Ford puts part of ad business up for review in potentially grave blow to WPP
- Ford Motor Co. confirmed to The Wall Street Journal that it's putting part of its advertising account up for review, which could deal a considerable blow to the embattled and incumbent agency WPP.
- Ford has been one of WPP's top clients for decades, generating more than $500 million in annual revenue for the ad holding group, per the Journal. However, the automaker began rethinking its marketing strategy months ago. Company officials have said they're looking to save $200 million annually on marketing and also to focus more on digital technology and data analytics to better target consumers.
- GTB, WPP's dedicated agency for Ford, made the announcement to its employees via a memo sent on April 20, the Journal reported. Ford will be able to seek pitches from outside of WPP on segments of its marketing business. Ford's account with WPP in China and its U.S. dealer business are among the functions not being put up for review and will be retained by WPP. The automaker spent $1.22 billion on U.S. media in 2017, not including social media spending, according to Kantar Media data cited by the Journal.
WPP potentially losing a chunk of its business with Ford will only further stoke speculation of a break up of the ad holding company, one of the world's largest and also one in fairly dire business straits. Over the past several years, WPP has lost major clients, including AT&T, Volkswagen and American Express. It reported flat like-for-like, top-line growth in 2017 and flat operating margins and profits, marking the company's worst performance in nearly 10 years.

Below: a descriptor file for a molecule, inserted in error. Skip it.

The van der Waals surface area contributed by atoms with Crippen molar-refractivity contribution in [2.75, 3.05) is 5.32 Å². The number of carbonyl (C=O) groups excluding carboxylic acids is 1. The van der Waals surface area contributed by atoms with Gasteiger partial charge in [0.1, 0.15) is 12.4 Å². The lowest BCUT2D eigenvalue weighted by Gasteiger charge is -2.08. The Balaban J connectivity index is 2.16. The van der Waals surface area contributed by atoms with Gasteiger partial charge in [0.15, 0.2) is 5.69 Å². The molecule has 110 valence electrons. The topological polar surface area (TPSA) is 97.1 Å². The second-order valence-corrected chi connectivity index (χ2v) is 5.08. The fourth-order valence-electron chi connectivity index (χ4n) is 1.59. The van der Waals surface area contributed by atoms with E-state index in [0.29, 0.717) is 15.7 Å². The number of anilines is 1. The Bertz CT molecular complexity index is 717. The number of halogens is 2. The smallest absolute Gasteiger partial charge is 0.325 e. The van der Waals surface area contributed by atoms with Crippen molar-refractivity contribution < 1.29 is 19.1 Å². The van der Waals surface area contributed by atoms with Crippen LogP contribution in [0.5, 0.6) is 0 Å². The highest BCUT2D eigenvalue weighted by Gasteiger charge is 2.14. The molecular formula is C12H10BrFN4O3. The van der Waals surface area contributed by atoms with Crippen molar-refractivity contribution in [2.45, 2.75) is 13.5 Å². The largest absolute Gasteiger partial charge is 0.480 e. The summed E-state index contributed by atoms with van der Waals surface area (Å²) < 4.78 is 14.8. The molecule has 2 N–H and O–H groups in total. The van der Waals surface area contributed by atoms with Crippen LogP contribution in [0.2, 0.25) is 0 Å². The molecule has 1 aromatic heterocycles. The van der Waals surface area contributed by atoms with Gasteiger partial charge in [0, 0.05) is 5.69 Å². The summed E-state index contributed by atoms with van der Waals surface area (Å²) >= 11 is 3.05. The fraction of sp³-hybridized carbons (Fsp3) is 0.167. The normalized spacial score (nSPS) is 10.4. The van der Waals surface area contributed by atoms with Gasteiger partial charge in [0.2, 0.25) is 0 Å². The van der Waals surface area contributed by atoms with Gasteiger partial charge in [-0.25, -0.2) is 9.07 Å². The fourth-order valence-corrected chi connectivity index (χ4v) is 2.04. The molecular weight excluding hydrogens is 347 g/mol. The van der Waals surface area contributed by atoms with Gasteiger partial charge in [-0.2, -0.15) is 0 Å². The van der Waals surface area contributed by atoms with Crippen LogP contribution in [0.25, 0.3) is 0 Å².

Earlier this month, WPP CEO Martin Sorrell also stepped down after more than three decades growing the company into a formidable giant in the advertising world. His departure followed an internal probe into allegations of financial impropriety and personal misconduct that, despite turning up no findings of wrongdoing, has set WPP and the industry as a whole on a tilt.
The latest news underscores the ongoing difficulties traditional ad holding companies like WPP face with digital disruption — Ford has specifically called out a desire for better technology and analytics in its marketing — along with allegations of misuse of client fees and increasing competition from other marketing services providers like consultancies. More major brands are additionally looking to increase efficiency and transparency with their agency partners and some, like Procter & Gamble, are bringing marketing functions in-house while at the same time trimming down the number of agencies they work with.
- The Wall Street Journal Ford to Seek Bids for Parts of Advertising Business, Dealing Blow to WPP
- Marketing Dive Martin Sorrell steps down as WPP's CEO after 33 years